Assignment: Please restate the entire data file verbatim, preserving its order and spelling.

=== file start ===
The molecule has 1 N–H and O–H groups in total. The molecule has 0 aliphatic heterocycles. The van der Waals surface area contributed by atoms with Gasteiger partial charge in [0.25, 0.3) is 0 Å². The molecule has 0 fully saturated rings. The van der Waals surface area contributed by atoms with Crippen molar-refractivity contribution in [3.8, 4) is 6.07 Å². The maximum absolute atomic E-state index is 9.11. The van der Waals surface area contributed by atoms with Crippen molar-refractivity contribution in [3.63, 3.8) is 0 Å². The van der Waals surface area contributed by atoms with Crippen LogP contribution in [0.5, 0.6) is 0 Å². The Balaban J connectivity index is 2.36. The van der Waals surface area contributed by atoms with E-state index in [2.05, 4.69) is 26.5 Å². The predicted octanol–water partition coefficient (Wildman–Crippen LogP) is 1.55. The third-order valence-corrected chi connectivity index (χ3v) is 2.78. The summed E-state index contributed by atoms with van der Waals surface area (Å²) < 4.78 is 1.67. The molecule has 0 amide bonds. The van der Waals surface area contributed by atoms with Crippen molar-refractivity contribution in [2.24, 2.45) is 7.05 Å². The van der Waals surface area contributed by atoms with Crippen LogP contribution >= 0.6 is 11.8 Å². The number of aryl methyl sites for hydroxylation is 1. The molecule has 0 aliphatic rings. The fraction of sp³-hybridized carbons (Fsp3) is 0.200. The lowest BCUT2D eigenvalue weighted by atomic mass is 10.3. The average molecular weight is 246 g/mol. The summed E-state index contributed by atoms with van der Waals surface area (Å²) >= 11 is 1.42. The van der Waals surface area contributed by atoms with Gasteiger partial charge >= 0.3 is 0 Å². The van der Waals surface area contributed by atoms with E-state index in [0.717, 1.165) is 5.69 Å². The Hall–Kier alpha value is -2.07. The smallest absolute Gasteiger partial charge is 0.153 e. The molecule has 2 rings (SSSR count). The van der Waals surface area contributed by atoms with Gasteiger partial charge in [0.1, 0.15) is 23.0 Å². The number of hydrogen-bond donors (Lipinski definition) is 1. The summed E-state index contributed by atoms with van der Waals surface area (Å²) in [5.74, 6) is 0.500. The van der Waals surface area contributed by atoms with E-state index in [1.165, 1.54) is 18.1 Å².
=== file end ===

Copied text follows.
The molecule has 1 N–H and O–H groups in total. The molecule has 0 aliphatic heterocycles. The van der Waals surface area contributed by atoms with Gasteiger partial charge in [0.25, 0.3) is 0 Å². The molecule has 0 fully saturated rings. The van der Waals surface area contributed by atoms with Crippen molar-refractivity contribution in [3.8, 4) is 6.07 Å². The maximum absolute atomic E-state index is 9.11. The van der Waals surface area contributed by atoms with Crippen molar-refractivity contribution in [3.63, 3.8) is 0 Å². The van der Waals surface area contributed by atoms with Crippen LogP contribution in [0.5, 0.6) is 0 Å². The Balaban J connectivity index is 2.36. The van der Waals surface area contributed by atoms with E-state index in [2.05, 4.69) is 26.5 Å². The predicted octanol–water partition coefficient (Wildman–Crippen LogP) is 1.55. The third-order valence-corrected chi connectivity index (χ3v) is 2.78. The summed E-state index contributed by atoms with van der Waals surface area (Å²) < 4.78 is 1.67. The molecule has 0 amide bonds. The van der Waals surface area contributed by atoms with Crippen molar-refractivity contribution in [2.24, 2.45) is 7.05 Å². The van der Waals surface area contributed by atoms with Crippen LogP contribution >= 0.6 is 11.8 Å². The number of aryl methyl sites for hydroxylation is 1. The molecule has 0 aliphatic rings. The fraction of sp³-hybridized carbons (Fsp3) is 0.200. The lowest BCUT2D eigenvalue weighted by atomic mass is 10.3. The average molecular weight is 246 g/mol. The summed E-state index contributed by atoms with van der Waals surface area (Å²) >= 11 is 1.42. The van der Waals surface area contributed by atoms with Gasteiger partial charge >= 0.3 is 0 Å². The van der Waals surface area contributed by atoms with E-state index in [0.717, 1.165) is 5.69 Å². The Hall–Kier alpha value is -2.07. The smallest absolute Gasteiger partial charge is 0.153 e. The molecule has 2 rings (SSSR count). The van der Waals surface area contributed by atoms with Gasteiger partial charge in [0.1, 0.15) is 23.0 Å². The number of hydrogen-bond donors (Lipinski definition) is 1. The summed E-state index contributed by atoms with van der Waals surface area (Å²) in [5.74, 6) is 0.500. The van der Waals surface area contributed by atoms with E-state index in [1.165, 1.54) is 18.1 Å².